On November 3, 1947, the city of Chelan enacted ordinance No. 210 providing for a sewage disposal system to be considered as a part of, and belonging to, the water works utility of the city. The ordinance provided for the construction and installation of additions and improvements to the water distribution system, consisting of a new pumping station with pumps and automatic chlorination and pump controls, a new connection to the distribution system, a new intake pipe in Lake Chelan, and the replacement of inadequate or worn out pipes. The sewage disposal system was to be improved by enlargements and improvements to the existing sewage treatment plant, and replacement of the existing raw sewage lift station sufficient for the existing sewer system and extensions thereof into theretofore unserved areas, and lateral extensions of the existing sewer system into areas not having any sewage disposal system. Provisions were made for the issuance of revenue bonds and the creation of a fund out of which the bonds would be retired. On April 5, 1948, the city enacted ordinance No. 212, which fixed rates and charges for water and sewer service and directed the payment thereof into the fund created by ordinance No. 210.

The additions and improvements provided by ordinance No. 210 were constructed and installed. The city proceeded to collect service charges for water and sewer service. The appellants and some others similarly situated, paid the sewer service charges under protest, and brought this action for a declaratory judgment to test the validity of such charges.

The appellants state in their brief that they do not question the imposition of a reasonable charge for the operation and maintenance of the original sewer system, as well as their fair share of the cost of new improvements from which they would receive a benefit, but they do object to paying any part of the cost and expense connected with the construction and installing of additions to the original *810 sewer system in the form of new mains and laterals capable of serving only new users, and which they state would be of no conceivable benefit to them and those similarly situated. No question seems to be raised about the improvements to the water system. The theory of the appellants is that, inasmuch as they are being served with an adequate sewer system for which they made payment by local assessments, they cannot be lawfully charged, through the medium of water and sewer service charges, to defray the expense of constructing a new sewer system for others, and that ordinance No. 212 is invalid. They also claim that, because they have a previously installed and paid for system of main and lateral sewers collecting and conveying sewage to the trunk line, they are not receiving the same class of service as those users who are provided with main and lateral sewers to their property, and that the city council abused its discretion in fixing rates and charges for sewer service to them without taking into consideration the mains and laterals acquired by them and the difference in class of service furnished.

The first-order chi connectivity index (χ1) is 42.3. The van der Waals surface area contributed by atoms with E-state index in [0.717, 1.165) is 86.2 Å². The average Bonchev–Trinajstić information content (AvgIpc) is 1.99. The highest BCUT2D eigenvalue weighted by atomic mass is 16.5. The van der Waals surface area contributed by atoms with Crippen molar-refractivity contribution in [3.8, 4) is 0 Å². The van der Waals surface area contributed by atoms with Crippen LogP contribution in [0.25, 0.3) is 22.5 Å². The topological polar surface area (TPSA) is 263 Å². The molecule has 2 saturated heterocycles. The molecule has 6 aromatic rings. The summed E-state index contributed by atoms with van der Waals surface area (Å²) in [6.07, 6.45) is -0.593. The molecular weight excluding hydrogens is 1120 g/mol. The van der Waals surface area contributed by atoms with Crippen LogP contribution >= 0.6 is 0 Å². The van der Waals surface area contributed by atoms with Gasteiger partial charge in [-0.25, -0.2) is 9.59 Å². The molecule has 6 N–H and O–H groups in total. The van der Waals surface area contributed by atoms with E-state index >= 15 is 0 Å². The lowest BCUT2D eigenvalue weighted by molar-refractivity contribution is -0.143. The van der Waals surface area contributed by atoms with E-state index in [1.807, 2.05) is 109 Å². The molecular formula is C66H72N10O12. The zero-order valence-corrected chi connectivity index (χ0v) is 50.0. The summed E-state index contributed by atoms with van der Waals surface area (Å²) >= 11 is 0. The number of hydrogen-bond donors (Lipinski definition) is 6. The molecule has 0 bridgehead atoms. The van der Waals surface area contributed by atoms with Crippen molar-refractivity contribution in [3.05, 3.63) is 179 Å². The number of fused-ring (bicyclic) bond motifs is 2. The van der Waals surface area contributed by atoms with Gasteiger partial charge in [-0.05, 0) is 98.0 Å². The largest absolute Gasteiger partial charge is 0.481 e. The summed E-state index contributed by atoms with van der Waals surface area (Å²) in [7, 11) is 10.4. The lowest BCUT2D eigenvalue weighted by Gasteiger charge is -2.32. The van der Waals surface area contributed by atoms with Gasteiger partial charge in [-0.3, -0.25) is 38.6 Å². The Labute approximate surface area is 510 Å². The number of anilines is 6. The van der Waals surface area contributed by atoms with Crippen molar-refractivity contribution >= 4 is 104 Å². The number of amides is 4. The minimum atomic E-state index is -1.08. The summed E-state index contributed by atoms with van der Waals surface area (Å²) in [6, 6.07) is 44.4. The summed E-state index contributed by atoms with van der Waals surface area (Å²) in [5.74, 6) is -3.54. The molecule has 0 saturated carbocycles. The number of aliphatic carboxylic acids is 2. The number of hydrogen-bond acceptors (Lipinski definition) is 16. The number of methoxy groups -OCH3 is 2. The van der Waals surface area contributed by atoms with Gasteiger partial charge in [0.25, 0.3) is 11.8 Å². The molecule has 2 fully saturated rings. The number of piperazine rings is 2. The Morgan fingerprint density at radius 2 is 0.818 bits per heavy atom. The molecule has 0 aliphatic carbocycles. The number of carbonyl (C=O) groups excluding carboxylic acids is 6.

We gather from the argument of appellants that they consider the sewer service charge to pay for the new sewers to be an assessment, and that as such it is illegal because they are not specially benefited. They contend that, having been assessed to pay the cost of the sewer system serving their properties, the only additional expense they can be called upon to pay is for repairs and maintenance of the mains and laterals, and a proper share to maintain trunk lines and a disposal plant serving them in common with others. They assert the legal justification for the making of such charges would be the special benefits conferred.

[1] There would be merit to the first contention of appellants if the city had proceeded to make the improvements and construct a sewer system to serve the additional areas pursuant to local improvement statutes. The whole concept underlying Rem. Supp. 1941, § 9354-4 et seq., is different from that of the local improvement district plan. Under these statutes, the city acts pursuant to the police power granted to it to provide sewer service to protect the *811 health of its inhabitants and to defray the expense by making service charges. The special benefit idea does not enter into the picture at all. We have examined the cases cited by appellants: In re Grandview, 118 Wash. 464, 203 Pac. 988; In re Taylor Avenue Assessment, 149 Wash. 214, 270 Pac. 827; In re Aurora Avenue, 180 Wash. 523, 41 P. (2d) 143, 96 A.L.R. 1374, and In re California Avenue, 30 Wn. (2d) 144, 190 P. (2d) 738, as well as those from other states. They are of no aid in the solution of the problem now before us, as they involve assessments according to special benefits where improvements were being made pursuant to statutes providing therefor.